Monday, January 31, 2011

Ebooks vs Printed Books Part 2

As I’ve gathered information on what motivates people towards printed books instead of ebooks, I’ve found that many of the motivators are intangible or emotional in nature that will probably make it difficult for ebooks to completely overcome print books. I’ve summarized below the different responses that I have received on my blog as well as on the different social networks I participate in.

Here you go:
  • Some people love the feel, texture, weight and smell of printed books
  • Some people like being able to see the attractive cover of a book while it’s on their nightstand, table, or bookshelf
  • Some people have an emotional, nostalgic feeling toward printed books
  • Printed books do not require batteries
  • Printed books can be read on an airplane during the entire flight, and don’t need to be turned off like ebook readers during take-off and landings
  • ebooks are yet one more electronic appliance that requires a charger that people don’t want to have to deal with.
  • Printed books are more convenient than ebooks for some people
  • More printed books are available from more libraries than ebooks
  • Printed books are easier on the eyes than some ebook readers for some people, especially for long periods of time
  • Printed books are easier to read outside in bright daylight than some ebook readers
  • Some printed books are less expensive than ebooks
  • Some people don’t like having to learn how to use a new gadget just to read a book
  • Printed books can easily be loaned to or from friends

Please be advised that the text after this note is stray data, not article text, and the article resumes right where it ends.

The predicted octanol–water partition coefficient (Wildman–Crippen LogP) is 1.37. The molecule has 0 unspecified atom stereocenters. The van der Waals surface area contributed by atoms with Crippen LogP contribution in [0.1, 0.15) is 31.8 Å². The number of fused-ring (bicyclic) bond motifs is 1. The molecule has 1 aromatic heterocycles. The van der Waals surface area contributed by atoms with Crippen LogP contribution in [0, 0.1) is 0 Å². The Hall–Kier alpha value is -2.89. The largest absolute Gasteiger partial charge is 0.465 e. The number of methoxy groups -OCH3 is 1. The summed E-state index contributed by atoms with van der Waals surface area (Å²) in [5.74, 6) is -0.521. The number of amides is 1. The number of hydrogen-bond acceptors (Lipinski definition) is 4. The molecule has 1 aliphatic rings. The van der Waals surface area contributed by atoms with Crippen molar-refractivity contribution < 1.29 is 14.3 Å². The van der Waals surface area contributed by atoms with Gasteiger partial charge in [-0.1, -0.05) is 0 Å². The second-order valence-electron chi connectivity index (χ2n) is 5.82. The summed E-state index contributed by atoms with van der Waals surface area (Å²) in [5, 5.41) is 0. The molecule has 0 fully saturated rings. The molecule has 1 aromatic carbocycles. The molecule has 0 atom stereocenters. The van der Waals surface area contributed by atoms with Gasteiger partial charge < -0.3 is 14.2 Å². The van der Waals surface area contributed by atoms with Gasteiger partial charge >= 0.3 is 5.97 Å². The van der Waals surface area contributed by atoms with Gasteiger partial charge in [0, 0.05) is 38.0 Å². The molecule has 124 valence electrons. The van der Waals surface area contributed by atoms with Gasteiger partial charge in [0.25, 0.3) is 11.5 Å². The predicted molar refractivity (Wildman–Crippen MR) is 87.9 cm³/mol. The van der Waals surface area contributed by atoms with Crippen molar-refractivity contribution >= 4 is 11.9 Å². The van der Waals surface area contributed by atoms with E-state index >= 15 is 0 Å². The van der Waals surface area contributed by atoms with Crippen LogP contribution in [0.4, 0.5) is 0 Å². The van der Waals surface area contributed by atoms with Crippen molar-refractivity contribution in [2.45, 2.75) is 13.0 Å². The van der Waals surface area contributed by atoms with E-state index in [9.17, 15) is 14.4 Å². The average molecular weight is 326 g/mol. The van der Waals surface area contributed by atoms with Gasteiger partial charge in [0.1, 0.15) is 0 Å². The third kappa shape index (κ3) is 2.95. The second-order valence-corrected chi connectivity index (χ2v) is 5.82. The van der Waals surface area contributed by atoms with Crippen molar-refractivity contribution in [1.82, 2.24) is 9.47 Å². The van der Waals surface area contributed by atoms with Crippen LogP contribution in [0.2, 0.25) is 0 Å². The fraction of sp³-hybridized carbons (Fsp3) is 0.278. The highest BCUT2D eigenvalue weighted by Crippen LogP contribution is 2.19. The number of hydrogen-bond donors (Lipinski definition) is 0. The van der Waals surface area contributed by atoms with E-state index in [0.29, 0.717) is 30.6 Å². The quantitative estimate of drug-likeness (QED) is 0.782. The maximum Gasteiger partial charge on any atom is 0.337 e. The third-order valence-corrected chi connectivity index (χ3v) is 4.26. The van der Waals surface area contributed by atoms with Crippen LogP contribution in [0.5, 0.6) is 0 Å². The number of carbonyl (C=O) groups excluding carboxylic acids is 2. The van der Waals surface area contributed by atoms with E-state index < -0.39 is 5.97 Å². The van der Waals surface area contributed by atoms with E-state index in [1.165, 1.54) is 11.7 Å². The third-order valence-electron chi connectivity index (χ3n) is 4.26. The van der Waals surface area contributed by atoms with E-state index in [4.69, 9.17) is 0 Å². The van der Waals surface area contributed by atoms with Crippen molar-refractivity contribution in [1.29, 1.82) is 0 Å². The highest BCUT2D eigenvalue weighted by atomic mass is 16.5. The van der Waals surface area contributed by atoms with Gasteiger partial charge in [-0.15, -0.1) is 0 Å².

• Used printed books can often be bought for less than ebooks
  • The probability of malfunction, breakage, or loss of an ebook reader can make them much more expensive than print books
  • It’s more enjoyable to curl up with a good book on a cushy chair or sofa, an experience that would not be as emotionally satisfying with an ebook reader
  • Physically turning or flipping through the pages of a printed book is more satisfying than scrolling the screen of an ebook reader
  • Being able to see the physical representation of pages read is more satisfying
  • Printed books promote shared reading and the close, emotional bond that can be created between parent and child sitting together to read a book
  • Printed books are more accessible and easier to make available to small children
  • Ebooks cannot replicate the emotional feeling and entertainment value that comes from turning the pages of a printed picture book or early reader that is being read aloud to a child
  • With printed books you don’t have the worry that you have with the potential for your ebook reader to crash, causing your entire library to disappear until you can buy a new reader and hopefully recover all your lost ebooks
  • With printed books you don’t have the worry that your ebook vendor might accidentally (or even purposefully) remove from your reader ebooks that you have purchased
  • Some people don’t want to trust their entire library of books to a digital network or storage
  • Some people simply love being surrounded by lots of real books or looking at bookshelves full of past books they’ve enjoyed reading
  • It’s easier for some people to make notes in, mark, or underline text in printed books
  • Ebooks cannot adequately measure up to a beautifully illustrated printed children's book
  • Referring back to previous pages of text with illustrations in printed books is easier for some people
  • People using large font sizes on ebooks have to turn the page more frequently than they do for large type printed books